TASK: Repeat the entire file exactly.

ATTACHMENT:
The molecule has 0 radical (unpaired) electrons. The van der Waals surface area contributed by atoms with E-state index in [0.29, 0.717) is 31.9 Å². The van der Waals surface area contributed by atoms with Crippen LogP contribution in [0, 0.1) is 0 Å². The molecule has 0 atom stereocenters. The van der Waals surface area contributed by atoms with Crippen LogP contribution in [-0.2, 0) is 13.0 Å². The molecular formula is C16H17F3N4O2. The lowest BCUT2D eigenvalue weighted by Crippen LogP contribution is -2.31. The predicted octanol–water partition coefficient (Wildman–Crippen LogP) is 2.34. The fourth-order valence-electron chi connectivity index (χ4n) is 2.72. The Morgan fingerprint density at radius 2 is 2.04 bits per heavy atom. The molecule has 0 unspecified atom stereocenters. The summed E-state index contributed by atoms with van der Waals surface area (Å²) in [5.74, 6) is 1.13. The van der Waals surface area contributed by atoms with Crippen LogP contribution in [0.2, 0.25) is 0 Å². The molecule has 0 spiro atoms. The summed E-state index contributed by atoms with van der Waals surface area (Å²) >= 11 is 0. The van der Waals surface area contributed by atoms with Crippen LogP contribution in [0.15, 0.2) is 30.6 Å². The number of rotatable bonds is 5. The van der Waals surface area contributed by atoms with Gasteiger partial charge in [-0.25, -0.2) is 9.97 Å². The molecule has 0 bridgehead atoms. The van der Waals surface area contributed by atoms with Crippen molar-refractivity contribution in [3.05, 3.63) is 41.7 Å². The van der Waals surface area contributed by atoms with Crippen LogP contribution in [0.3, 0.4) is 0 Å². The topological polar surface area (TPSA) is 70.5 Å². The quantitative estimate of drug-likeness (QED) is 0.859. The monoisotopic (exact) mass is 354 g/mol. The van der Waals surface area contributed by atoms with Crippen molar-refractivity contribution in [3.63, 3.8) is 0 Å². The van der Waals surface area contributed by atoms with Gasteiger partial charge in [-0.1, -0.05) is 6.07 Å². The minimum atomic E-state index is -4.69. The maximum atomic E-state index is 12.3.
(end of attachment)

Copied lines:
The molecule has 0 radical (unpaired) electrons. The van der Waals surface area contributed by atoms with E-state index in [0.29, 0.717) is 31.9 Å². The van der Waals surface area contributed by atoms with Crippen LogP contribution in [0, 0.1) is 0 Å². The molecule has 0 atom stereocenters. The van der Waals surface area contributed by atoms with Crippen LogP contribution in [-0.2, 0) is 13.0 Å². The molecular formula is C16H17F3N4O2. The lowest BCUT2D eigenvalue weighted by Crippen LogP contribution is -2.31. The predicted octanol–water partition coefficient (Wildman–Crippen LogP) is 2.34. The fourth-order valence-electron chi connectivity index (χ4n) is 2.72. The Morgan fingerprint density at radius 2 is 2.04 bits per heavy atom. The molecule has 0 unspecified atom stereocenters. The summed E-state index contributed by atoms with van der Waals surface area (Å²) in [5.74, 6) is 1.13. The van der Waals surface area contributed by atoms with Crippen LogP contribution in [0.2, 0.25) is 0 Å². The molecule has 0 spiro atoms. The summed E-state index contributed by atoms with van der Waals surface area (Å²) >= 11 is 0. The van der Waals surface area contributed by atoms with Crippen LogP contribution in [0.15, 0.2) is 30.6 Å². The number of rotatable bonds is 5. The van der Waals surface area contributed by atoms with Gasteiger partial charge in [-0.25, -0.2) is 9.97 Å². The molecule has 0 bridgehead atoms. The van der Waals surface area contributed by atoms with Crippen molar-refractivity contribution in [3.05, 3.63) is 41.7 Å². The van der Waals surface area contributed by atoms with Crippen LogP contribution in [0.3, 0.4) is 0 Å². The topological polar surface area (TPSA) is 70.5 Å². The quantitative estimate of drug-likeness (QED) is 0.859. The monoisotopic (exact) mass is 354 g/mol. The van der Waals surface area contributed by atoms with Crippen molar-refractivity contribution in [3.63, 3.8) is 0 Å². The van der Waals surface area contributed by atoms with Gasteiger partial charge in [-0.1, -0.05) is 6.07 Å². The minimum atomic E-state index is -4.69. The maximum atomic E-state index is 12.3.